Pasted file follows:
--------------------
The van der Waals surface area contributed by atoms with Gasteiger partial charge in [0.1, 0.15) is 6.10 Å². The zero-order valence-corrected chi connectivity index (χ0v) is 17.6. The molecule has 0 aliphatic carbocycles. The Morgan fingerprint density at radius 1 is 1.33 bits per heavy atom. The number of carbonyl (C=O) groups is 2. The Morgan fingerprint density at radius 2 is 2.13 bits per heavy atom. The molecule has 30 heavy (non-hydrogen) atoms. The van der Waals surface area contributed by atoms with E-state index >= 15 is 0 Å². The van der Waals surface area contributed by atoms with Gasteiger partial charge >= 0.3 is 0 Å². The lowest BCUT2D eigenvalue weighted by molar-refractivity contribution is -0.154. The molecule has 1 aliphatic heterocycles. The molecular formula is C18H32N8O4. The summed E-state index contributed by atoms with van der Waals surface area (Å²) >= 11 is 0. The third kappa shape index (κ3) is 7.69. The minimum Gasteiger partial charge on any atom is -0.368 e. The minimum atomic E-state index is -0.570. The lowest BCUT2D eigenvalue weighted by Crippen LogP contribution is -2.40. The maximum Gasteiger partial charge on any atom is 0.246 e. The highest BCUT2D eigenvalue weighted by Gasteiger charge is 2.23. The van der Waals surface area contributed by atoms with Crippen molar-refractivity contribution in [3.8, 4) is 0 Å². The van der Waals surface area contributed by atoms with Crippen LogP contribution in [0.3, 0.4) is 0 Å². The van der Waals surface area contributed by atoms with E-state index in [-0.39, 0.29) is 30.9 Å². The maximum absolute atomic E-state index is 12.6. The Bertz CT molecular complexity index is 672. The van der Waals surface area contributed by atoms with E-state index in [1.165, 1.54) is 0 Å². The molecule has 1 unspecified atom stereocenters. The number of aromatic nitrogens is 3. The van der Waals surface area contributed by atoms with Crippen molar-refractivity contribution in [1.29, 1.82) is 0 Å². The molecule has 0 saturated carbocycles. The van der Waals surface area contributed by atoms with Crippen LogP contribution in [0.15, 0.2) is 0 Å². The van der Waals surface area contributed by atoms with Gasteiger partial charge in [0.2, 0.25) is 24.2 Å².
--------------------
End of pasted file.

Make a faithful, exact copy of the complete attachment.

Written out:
The van der Waals surface area contributed by atoms with Gasteiger partial charge in [0.1, 0.15) is 6.10 Å². The zero-order valence-corrected chi connectivity index (χ0v) is 17.6. The molecule has 0 aliphatic carbocycles. The Morgan fingerprint density at radius 1 is 1.33 bits per heavy atom. The number of carbonyl (C=O) groups is 2. The Morgan fingerprint density at radius 2 is 2.13 bits per heavy atom. The molecule has 30 heavy (non-hydrogen) atoms. The van der Waals surface area contributed by atoms with E-state index >= 15 is 0 Å². The van der Waals surface area contributed by atoms with Gasteiger partial charge >= 0.3 is 0 Å². The lowest BCUT2D eigenvalue weighted by molar-refractivity contribution is -0.154. The molecule has 1 aliphatic heterocycles. The molecular formula is C18H32N8O4. The summed E-state index contributed by atoms with van der Waals surface area (Å²) >= 11 is 0. The third kappa shape index (κ3) is 7.69. The minimum Gasteiger partial charge on any atom is -0.368 e. The minimum atomic E-state index is -0.570. The lowest BCUT2D eigenvalue weighted by Crippen LogP contribution is -2.40. The maximum Gasteiger partial charge on any atom is 0.246 e. The highest BCUT2D eigenvalue weighted by Gasteiger charge is 2.23. The van der Waals surface area contributed by atoms with Crippen molar-refractivity contribution in [3.8, 4) is 0 Å². The van der Waals surface area contributed by atoms with Crippen LogP contribution in [0.3, 0.4) is 0 Å². The van der Waals surface area contributed by atoms with E-state index in [-0.39, 0.29) is 30.9 Å². The maximum absolute atomic E-state index is 12.6. The Bertz CT molecular complexity index is 672. The van der Waals surface area contributed by atoms with E-state index in [1.165, 1.54) is 0 Å². The molecule has 1 unspecified atom stereocenters. The number of aromatic nitrogens is 3. The van der Waals surface area contributed by atoms with Crippen molar-refractivity contribution in [1.29, 1.82) is 0 Å². The molecule has 0 saturated carbocycles. The van der Waals surface area contributed by atoms with Crippen LogP contribution in [0.15, 0.2) is 0 Å². The van der Waals surface area contributed by atoms with Gasteiger partial charge in [0.2, 0.25) is 24.2 Å².